In general however, you can’t go wrong doing the following in preparation for the winter.

  1. Drink plenty of water; your urine should be clear or nearly clear.
  2. Sleep at least nine hours—and it must be restorative sleep.
  3. Eat organic fruits and vegetables, and drink freshly prepared juices.
  4. Take nutritional supplements based on your blood work.
  5. Keep warm in order to reduce stress on the immune system.
  6. Wash your hands frequently to avoid transmission of infectious agents.
  7. Exercise regularly, but don’t overdo it.
  8. Eat only free range animal meats (if you choose to eat meat at all).
  9. Take at least a multivitamin (without iron unless you are found to be anemic on blood testing).
  10. Drink a super-food supplement that contains dozens of fruits and vegetables in 1 or 2 scoops. Almost none of my patients can meet the new guidelines outline by Harvard Medical School stating that we need a minimum of 10 combined pieces of fruits and vegetables per day to lower our disease potential.
  11. Have longevity blood tests performed a few times a year, or as recommended by your longevity practitioner, and tailor all of these suggestions – but more importantly, personalize your diet and nutritional supplements and lifestyle to your exact biochemical (nutritional) needs.
  12. Wash you hands thoroughly.
  13. Do not smoke.
  14. Do not drink alcohol in excess.
  15. Develop powerful coping skills that allow for you to act rationally and “de-fuse” misinterpretations of external events. In other words, rather than have life determine how you behave, choose your behavior in response to your positive interpretations of external life events.


Dr. Michael Wald is director of nutrition at Integrated Medicine of Mount Kisco and the author of more than 10 books on health. His newest book, The Blood Detective’s Longevity Secrets, is scheduled for release in 2013. Contact him at 914.242.8844, ext. 1, or Info@IntMedNY.com. For more information visit IntMedNY.com.  Twitter DrMichaelWald (BloodDetective).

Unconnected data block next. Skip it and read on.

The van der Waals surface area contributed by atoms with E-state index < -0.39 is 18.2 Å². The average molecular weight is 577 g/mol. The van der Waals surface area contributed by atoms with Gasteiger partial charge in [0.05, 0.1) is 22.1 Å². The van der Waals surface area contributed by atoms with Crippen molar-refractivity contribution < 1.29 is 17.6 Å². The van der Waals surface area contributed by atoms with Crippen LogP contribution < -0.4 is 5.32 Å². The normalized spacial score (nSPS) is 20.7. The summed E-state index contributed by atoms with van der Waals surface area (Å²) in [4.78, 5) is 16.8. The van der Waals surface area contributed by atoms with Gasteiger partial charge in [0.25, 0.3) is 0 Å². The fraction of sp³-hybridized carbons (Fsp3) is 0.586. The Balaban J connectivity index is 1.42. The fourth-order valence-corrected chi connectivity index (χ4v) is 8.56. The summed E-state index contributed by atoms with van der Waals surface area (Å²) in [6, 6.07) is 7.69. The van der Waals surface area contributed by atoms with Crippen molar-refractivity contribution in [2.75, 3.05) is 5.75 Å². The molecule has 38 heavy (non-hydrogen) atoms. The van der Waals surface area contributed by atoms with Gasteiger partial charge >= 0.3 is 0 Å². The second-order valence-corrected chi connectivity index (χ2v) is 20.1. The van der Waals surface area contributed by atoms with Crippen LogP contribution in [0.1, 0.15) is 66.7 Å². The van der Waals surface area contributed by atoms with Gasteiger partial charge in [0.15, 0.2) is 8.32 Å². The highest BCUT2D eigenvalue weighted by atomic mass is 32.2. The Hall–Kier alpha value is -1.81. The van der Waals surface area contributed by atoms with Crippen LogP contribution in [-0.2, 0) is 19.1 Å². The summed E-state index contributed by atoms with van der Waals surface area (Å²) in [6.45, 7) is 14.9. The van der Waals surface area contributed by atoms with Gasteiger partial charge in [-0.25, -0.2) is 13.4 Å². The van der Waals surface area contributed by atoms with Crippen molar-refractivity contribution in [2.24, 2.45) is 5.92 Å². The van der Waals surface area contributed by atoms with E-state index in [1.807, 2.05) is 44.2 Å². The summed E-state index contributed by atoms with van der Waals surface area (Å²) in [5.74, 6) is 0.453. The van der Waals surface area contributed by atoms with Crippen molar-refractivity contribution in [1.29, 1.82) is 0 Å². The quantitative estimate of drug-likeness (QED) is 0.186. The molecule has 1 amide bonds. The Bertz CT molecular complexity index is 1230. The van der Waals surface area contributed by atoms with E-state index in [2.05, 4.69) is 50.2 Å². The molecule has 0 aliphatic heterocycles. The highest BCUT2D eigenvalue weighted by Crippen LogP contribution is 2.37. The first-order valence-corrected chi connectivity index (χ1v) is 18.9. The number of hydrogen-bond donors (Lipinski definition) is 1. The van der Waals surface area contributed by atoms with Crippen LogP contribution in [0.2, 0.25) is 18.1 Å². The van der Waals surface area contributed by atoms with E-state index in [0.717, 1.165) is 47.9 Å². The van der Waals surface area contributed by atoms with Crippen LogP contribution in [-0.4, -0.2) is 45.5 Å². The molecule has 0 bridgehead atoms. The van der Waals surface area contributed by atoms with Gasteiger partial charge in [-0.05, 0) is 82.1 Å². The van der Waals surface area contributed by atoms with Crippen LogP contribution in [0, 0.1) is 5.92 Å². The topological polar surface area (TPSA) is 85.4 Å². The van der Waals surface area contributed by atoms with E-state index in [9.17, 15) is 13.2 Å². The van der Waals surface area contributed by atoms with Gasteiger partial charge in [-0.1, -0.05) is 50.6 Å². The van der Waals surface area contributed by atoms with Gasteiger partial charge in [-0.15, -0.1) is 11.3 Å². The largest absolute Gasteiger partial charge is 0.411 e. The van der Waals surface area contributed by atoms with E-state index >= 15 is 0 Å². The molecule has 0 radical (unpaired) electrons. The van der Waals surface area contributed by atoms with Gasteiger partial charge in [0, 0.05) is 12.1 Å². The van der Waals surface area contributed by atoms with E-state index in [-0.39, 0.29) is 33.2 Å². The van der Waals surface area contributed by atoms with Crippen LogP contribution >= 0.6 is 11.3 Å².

Unjunk Your Junk Food

Unjunk Your Junk Food

Have you ever decided to make a change to your nutrition and then balked at the amount of things you could no longer eat? I have totally done that, so I look for easy ways that I can get healthier food into my family. We’re working toward that totally healthy bit, but for now steps in the right direction are important for us. My husband’s dad has also had some health problems, and he’s been making lifestyle changes to be healthier, and Unjunk Your Junk Food is a totally perfect tool for him on his road to better health. The totally understandable explanation of what foods and ingredients are making us unhealthy plus the easily searchable “directory” of junk food and healthier alternatives combined with the super helpful tips provided make Unjunk Your Junk Food by the creators of NaturallySavvy.com and excellent resource and stepping stone to a healthier diet.


Unjunk Your Junk Food

I’ve read more than a few diet and nutrition books in my time. Something about being a perpetual learner and a mom makes me investigate a lot. Plus, I have a husband who swore up and down that he didn’t NEED to eat  vegetables… so I am usually digging up a source about something.While every book tells you what you can and cannot eat, not every book is written in a way or presents the information in a way that is easy to read and understand. I really enjoyed the explanation part of Unjunk Your Junk Food because it was written in a totally understandable way. Even though I read the bit over several different reading sessions and days, the information stuck with me. That doesn’t happen with information that’s tough to digest! Using the “Scary Seven” I poked through my pantry to check labels. I didn’t really have any “healthy” food that surprised me, but the junk foods I did have certainly scared me! The straightforward writing and easy explanations were both detailed and understandable, which made the book an excellent read.